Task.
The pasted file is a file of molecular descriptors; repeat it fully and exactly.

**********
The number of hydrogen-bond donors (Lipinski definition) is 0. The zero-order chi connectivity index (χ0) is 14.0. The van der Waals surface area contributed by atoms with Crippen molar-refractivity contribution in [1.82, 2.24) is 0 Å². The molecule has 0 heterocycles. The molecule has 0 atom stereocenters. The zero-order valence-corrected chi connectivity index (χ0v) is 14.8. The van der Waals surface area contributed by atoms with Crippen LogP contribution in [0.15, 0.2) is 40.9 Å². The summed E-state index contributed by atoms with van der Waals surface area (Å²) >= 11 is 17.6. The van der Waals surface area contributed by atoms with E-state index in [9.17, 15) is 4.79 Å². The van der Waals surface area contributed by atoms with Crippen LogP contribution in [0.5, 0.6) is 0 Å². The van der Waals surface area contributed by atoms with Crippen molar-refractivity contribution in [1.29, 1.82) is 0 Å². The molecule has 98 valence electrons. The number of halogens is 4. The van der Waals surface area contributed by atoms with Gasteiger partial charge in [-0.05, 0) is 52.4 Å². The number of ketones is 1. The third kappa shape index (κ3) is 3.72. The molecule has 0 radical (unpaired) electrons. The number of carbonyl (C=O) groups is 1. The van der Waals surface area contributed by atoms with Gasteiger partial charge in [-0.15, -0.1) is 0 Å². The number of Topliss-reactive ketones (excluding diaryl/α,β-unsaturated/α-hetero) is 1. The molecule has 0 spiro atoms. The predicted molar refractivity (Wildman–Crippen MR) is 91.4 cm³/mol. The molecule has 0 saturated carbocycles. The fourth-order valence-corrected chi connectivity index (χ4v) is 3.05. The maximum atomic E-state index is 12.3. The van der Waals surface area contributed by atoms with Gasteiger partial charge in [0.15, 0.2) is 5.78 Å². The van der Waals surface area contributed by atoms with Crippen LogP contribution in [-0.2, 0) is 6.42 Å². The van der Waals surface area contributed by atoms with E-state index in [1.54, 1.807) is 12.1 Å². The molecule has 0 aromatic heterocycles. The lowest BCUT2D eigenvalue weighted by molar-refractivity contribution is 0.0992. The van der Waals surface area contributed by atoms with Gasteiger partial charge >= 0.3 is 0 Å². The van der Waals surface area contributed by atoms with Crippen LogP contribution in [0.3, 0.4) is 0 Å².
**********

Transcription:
The number of hydrogen-bond donors (Lipinski definition) is 0. The zero-order chi connectivity index (χ0) is 14.0. The van der Waals surface area contributed by atoms with Crippen molar-refractivity contribution in [1.82, 2.24) is 0 Å². The molecule has 0 heterocycles. The molecule has 0 atom stereocenters. The zero-order valence-corrected chi connectivity index (χ0v) is 14.8. The van der Waals surface area contributed by atoms with Crippen LogP contribution in [0.15, 0.2) is 40.9 Å². The summed E-state index contributed by atoms with van der Waals surface area (Å²) >= 11 is 17.6. The van der Waals surface area contributed by atoms with E-state index in [9.17, 15) is 4.79 Å². The van der Waals surface area contributed by atoms with Crippen LogP contribution in [0.5, 0.6) is 0 Å². The van der Waals surface area contributed by atoms with Crippen molar-refractivity contribution in [1.29, 1.82) is 0 Å². The molecule has 98 valence electrons. The number of halogens is 4. The van der Waals surface area contributed by atoms with Gasteiger partial charge in [-0.05, 0) is 52.4 Å². The number of ketones is 1. The third kappa shape index (κ3) is 3.72. The molecule has 0 radical (unpaired) electrons. The number of carbonyl (C=O) groups is 1. The van der Waals surface area contributed by atoms with Gasteiger partial charge in [-0.15, -0.1) is 0 Å². The number of Topliss-reactive ketones (excluding diaryl/α,β-unsaturated/α-hetero) is 1. The molecule has 0 spiro atoms. The predicted molar refractivity (Wildman–Crippen MR) is 91.4 cm³/mol. The molecule has 0 saturated carbocycles. The fourth-order valence-corrected chi connectivity index (χ4v) is 3.05. The maximum atomic E-state index is 12.3. The van der Waals surface area contributed by atoms with Gasteiger partial charge in [0.15, 0.2) is 5.78 Å². The van der Waals surface area contributed by atoms with Crippen LogP contribution in [-0.2, 0) is 6.42 Å². The van der Waals surface area contributed by atoms with E-state index in [1.54, 1.807) is 12.1 Å². The molecule has 0 aromatic heterocycles. The lowest BCUT2D eigenvalue weighted by molar-refractivity contribution is 0.0992. The van der Waals surface area contributed by atoms with Gasteiger partial charge >= 0.3 is 0 Å². The van der Waals surface area contributed by atoms with Crippen LogP contribution in [0.3, 0.4) is 0 Å².